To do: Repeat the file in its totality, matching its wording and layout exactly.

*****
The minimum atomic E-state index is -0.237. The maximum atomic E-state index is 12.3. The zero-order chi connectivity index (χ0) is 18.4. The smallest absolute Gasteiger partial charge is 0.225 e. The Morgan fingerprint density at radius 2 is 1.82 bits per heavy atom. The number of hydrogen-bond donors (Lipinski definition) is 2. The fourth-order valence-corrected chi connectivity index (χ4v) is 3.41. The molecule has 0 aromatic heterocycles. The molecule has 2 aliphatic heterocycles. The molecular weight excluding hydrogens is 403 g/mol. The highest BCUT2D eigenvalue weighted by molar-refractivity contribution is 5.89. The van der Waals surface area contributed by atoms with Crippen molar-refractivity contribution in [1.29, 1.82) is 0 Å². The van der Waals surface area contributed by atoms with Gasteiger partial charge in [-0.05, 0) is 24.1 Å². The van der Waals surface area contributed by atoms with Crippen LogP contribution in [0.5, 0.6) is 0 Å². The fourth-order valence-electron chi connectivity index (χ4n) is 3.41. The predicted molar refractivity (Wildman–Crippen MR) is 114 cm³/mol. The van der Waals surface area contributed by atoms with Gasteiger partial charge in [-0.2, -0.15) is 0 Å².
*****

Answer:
The minimum atomic E-state index is -0.237. The maximum atomic E-state index is 12.3. The zero-order chi connectivity index (χ0) is 18.4. The smallest absolute Gasteiger partial charge is 0.225 e. The Morgan fingerprint density at radius 2 is 1.82 bits per heavy atom. The number of hydrogen-bond donors (Lipinski definition) is 2. The fourth-order valence-corrected chi connectivity index (χ4v) is 3.41. The molecule has 0 aromatic heterocycles. The molecule has 2 aliphatic heterocycles. The molecular weight excluding hydrogens is 403 g/mol. The highest BCUT2D eigenvalue weighted by molar-refractivity contribution is 5.89. The van der Waals surface area contributed by atoms with Crippen molar-refractivity contribution in [1.29, 1.82) is 0 Å². The van der Waals surface area contributed by atoms with Gasteiger partial charge in [-0.05, 0) is 24.1 Å². The van der Waals surface area contributed by atoms with Crippen LogP contribution in [0.5, 0.6) is 0 Å². The fourth-order valence-electron chi connectivity index (χ4n) is 3.41. The predicted molar refractivity (Wildman–Crippen MR) is 114 cm³/mol. The van der Waals surface area contributed by atoms with Gasteiger partial charge in [-0.2, -0.15) is 0 Å².